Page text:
Murdoch University abandons claim against respected academic whistleblower Gerd Schroeder-Turk

Maurice Blackburn Lawyers

Respected academic Associate Professor Gerd Shroeder-Turk today welcomed a decision by Murdoch University to abandon its claim against him for millions of dollars in damages after he raised concerns about the university’s admission standards for international students on the ABC’s Four Corners program. Mr Schroeder-Turk said: “I am greatly relieved by the university’s decision to withdraw the financial component of the counter-claim against me. The counter-claim by the university has caused me and my young family a great deal of unnecessary stress”. “I wish to express my gratitude to all who have supported me over the last few very trying months, including the NTEU and everyone who has gotten behind their #IStandwithGerd” campaign.” “I have always acted in the best interest of the university, its students and its staff, and have done so in very difficult circumstances. However my concerns about the welfare of students remain.” “Those who are strong enough to assert their rights have a responsibility to protect others, especially those who are dependent on them’. This is a quote from Murdoch University’s code of ethics and I attempt to live up to this expectation in everything I do.”

Maurice Blackburn Principal Josh Bornstein, who represents Mr Schroeder-Turk, welcomed the decision by Murdoch University to withdraw its punitive multi-million dollar claim for damages.
“This was a ridiculous and baseless legal claim against a whistleblower by a major institution. It should never have been pursued in the first place. Murdoch University’s claim for millions of dollars in damages was an unprecedented attack on a whistleblower in this country. The University clearly intended to try and frighten my client and any other staff member wanting it speak up about maladministration,” he said.
The University’s treatment of Mr Schroeder-Turk prompted an outpouring of support for him.
Over 31,000 people signed a petition supporting Associate Professor Schroeder-Turk and he received support from academics around the world. He is also supported by National Tertiary Education Union.
WA Division Secretary Jonathan Hallett said: “Regrettably, Murdoch University is a University with a chequered past history of poor governance. In 2016, the WA Corruption and Crime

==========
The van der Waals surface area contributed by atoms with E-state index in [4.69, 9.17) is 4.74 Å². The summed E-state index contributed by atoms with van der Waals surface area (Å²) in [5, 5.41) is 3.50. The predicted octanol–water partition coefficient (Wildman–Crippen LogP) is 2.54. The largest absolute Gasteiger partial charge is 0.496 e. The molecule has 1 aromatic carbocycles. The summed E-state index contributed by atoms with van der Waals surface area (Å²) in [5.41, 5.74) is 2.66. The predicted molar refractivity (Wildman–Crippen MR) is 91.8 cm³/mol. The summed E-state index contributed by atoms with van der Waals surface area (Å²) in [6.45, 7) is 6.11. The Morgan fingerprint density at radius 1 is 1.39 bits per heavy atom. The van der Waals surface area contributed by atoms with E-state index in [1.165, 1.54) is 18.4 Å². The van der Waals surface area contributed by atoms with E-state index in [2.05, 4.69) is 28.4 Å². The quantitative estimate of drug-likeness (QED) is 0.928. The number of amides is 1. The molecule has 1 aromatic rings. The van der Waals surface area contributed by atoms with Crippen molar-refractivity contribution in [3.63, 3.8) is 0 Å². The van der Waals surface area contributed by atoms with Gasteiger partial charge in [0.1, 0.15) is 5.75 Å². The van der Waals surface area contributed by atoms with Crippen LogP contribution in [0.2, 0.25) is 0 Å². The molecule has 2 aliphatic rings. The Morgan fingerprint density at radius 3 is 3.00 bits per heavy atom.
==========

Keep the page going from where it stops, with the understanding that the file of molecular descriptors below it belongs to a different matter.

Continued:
Commission found the University’s former Vice Chancellor had engaged in serious misconduct. “
Mr Bornstein added that:
“Murdoch University has an extraordinary hypersensitivity to external scrutiny, transparency and any criticism. In recent years, it has spent enormous sums in seeking to use the legal system to suppress scrutiny, transparency and criticism.
This includes Murdoch University’s November 2018 attempt to seek an urgent Supreme Court injunction to stop the publication of an article in the NTEU journal titled ‘Trouble at Murdoch’. The article referred to “a substantial influx of international students, many with poor English skills, and concerns about both the failure rate and plagiarism.”
The University’s bid to stymie debate and criticism failed with Chief Justice Quinlan dismissing the University’s case as weak and highlighting the public interest in free expression. His Honour also noted that the University’s functions include “promoting critical and free enquiry…and public debate”.
Despite withdrawing the financial claim, Murdoch University is persisting in its efforts to remove Schroder-Turk from the University Senate.
NTEU National President Dr Alison Barnes said, “This is an unprecedented attack on academic governance and academic freedom.”
“The Associate Professor is the academic staff member elected by his peers to be a member of the University Senate. This continued attempt to silence the academic voice sends a chill through the entire higher education system, because academics must be involved in university governance at the highest levels.”
Josh Bornstein says that this is a critical case under the Fair Work Act which will determine whether its provisions provide protection against retribution levelled at whistle-blowers within the workplace.
/Public Release.